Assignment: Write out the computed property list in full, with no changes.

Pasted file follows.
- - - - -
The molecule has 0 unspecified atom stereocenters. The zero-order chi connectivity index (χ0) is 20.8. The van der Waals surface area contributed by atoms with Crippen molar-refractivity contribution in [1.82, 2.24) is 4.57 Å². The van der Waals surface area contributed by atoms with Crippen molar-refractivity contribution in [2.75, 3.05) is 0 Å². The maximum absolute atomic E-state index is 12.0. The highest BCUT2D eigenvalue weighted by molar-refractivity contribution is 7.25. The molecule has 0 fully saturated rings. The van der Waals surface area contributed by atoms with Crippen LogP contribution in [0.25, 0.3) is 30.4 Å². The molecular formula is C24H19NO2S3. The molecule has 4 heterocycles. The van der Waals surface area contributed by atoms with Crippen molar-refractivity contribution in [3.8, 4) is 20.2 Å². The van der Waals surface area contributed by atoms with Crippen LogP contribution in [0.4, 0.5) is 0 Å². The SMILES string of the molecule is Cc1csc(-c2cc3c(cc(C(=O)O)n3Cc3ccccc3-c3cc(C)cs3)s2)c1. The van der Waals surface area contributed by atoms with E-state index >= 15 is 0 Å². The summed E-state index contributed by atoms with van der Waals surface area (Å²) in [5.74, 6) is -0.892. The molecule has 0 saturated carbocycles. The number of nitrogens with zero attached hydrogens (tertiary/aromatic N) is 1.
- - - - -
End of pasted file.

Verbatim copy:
The molecule has 0 unspecified atom stereocenters. The zero-order chi connectivity index (χ0) is 20.8. The van der Waals surface area contributed by atoms with Crippen molar-refractivity contribution in [1.82, 2.24) is 4.57 Å². The van der Waals surface area contributed by atoms with Crippen molar-refractivity contribution in [2.75, 3.05) is 0 Å². The maximum absolute atomic E-state index is 12.0. The highest BCUT2D eigenvalue weighted by molar-refractivity contribution is 7.25. The molecule has 0 fully saturated rings. The van der Waals surface area contributed by atoms with Crippen LogP contribution in [0.25, 0.3) is 30.4 Å². The molecular formula is C24H19NO2S3. The molecule has 4 heterocycles. The van der Waals surface area contributed by atoms with Crippen molar-refractivity contribution in [3.8, 4) is 20.2 Å². The van der Waals surface area contributed by atoms with Crippen LogP contribution in [0.4, 0.5) is 0 Å². The SMILES string of the molecule is Cc1csc(-c2cc3c(cc(C(=O)O)n3Cc3ccccc3-c3cc(C)cs3)s2)c1. The van der Waals surface area contributed by atoms with E-state index >= 15 is 0 Å². The summed E-state index contributed by atoms with van der Waals surface area (Å²) in [5.74, 6) is -0.892. The molecule has 0 saturated carbocycles. The number of nitrogens with zero attached hydrogens (tertiary/aromatic N) is 1.